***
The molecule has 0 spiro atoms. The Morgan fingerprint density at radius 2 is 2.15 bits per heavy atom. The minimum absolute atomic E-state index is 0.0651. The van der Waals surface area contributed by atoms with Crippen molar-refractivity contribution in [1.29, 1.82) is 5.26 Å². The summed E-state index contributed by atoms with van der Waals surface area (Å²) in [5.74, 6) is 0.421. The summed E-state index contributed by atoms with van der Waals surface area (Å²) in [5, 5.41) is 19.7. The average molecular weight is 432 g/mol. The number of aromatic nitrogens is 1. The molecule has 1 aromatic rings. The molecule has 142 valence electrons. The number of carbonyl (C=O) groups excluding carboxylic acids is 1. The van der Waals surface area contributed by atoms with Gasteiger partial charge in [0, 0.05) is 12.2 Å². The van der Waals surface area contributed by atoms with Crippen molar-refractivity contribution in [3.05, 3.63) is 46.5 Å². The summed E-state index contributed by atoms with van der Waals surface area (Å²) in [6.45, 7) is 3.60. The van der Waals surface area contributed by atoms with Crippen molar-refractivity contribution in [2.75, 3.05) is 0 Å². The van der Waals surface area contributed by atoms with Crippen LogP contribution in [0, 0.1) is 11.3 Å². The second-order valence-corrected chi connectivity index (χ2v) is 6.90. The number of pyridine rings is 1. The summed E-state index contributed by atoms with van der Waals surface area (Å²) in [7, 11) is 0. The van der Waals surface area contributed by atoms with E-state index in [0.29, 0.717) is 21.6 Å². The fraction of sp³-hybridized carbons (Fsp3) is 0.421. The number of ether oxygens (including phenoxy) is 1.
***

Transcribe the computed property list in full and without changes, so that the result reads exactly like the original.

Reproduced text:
The molecule has 0 spiro atoms. The Morgan fingerprint density at radius 2 is 2.15 bits per heavy atom. The minimum absolute atomic E-state index is 0.0651. The van der Waals surface area contributed by atoms with Crippen molar-refractivity contribution in [1.29, 1.82) is 5.26 Å². The summed E-state index contributed by atoms with van der Waals surface area (Å²) in [5.74, 6) is 0.421. The summed E-state index contributed by atoms with van der Waals surface area (Å²) in [5, 5.41) is 19.7. The average molecular weight is 432 g/mol. The number of aromatic nitrogens is 1. The molecule has 1 aromatic rings. The molecule has 142 valence electrons. The number of carbonyl (C=O) groups excluding carboxylic acids is 1. The van der Waals surface area contributed by atoms with Gasteiger partial charge in [0, 0.05) is 12.2 Å². The van der Waals surface area contributed by atoms with Crippen molar-refractivity contribution in [3.05, 3.63) is 46.5 Å². The summed E-state index contributed by atoms with van der Waals surface area (Å²) in [6.45, 7) is 3.60. The van der Waals surface area contributed by atoms with Crippen molar-refractivity contribution in [2.75, 3.05) is 0 Å². The van der Waals surface area contributed by atoms with Crippen LogP contribution in [0, 0.1) is 11.3 Å². The second-order valence-corrected chi connectivity index (χ2v) is 6.90. The number of pyridine rings is 1. The summed E-state index contributed by atoms with van der Waals surface area (Å²) in [7, 11) is 0. The van der Waals surface area contributed by atoms with E-state index in [0.29, 0.717) is 21.6 Å². The fraction of sp³-hybridized carbons (Fsp3) is 0.421. The number of ether oxygens (including phenoxy) is 1.